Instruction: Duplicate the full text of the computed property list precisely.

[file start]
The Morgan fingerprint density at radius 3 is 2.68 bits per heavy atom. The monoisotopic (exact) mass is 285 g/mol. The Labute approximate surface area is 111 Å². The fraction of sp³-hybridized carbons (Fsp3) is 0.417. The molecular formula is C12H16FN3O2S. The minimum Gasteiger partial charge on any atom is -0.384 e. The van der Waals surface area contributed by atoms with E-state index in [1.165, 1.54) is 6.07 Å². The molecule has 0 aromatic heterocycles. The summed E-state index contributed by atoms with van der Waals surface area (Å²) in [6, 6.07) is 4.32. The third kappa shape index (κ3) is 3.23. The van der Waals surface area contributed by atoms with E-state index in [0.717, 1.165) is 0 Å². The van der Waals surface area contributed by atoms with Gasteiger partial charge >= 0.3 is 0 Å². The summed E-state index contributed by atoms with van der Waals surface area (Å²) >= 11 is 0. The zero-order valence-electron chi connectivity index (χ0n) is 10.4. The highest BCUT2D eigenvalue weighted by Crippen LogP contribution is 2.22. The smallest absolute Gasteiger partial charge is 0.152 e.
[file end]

The Morgan fingerprint density at radius 3 is 2.68 bits per heavy atom. The monoisotopic (exact) mass is 285 g/mol. The Labute approximate surface area is 111 Å². The fraction of sp³-hybridized carbons (Fsp3) is 0.417. The molecular formula is C12H16FN3O2S. The minimum Gasteiger partial charge on any atom is -0.384 e. The van der Waals surface area contributed by atoms with E-state index in [1.165, 1.54) is 6.07 Å². The molecule has 0 aromatic heterocycles. The summed E-state index contributed by atoms with van der Waals surface area (Å²) in [6, 6.07) is 4.32. The third kappa shape index (κ3) is 3.23. The van der Waals surface area contributed by atoms with E-state index in [0.717, 1.165) is 0 Å². The van der Waals surface area contributed by atoms with Gasteiger partial charge >= 0.3 is 0 Å². The summed E-state index contributed by atoms with van der Waals surface area (Å²) >= 11 is 0. The zero-order valence-electron chi connectivity index (χ0n) is 10.4. The highest BCUT2D eigenvalue weighted by Crippen LogP contribution is 2.22. The smallest absolute Gasteiger partial charge is 0.152 e.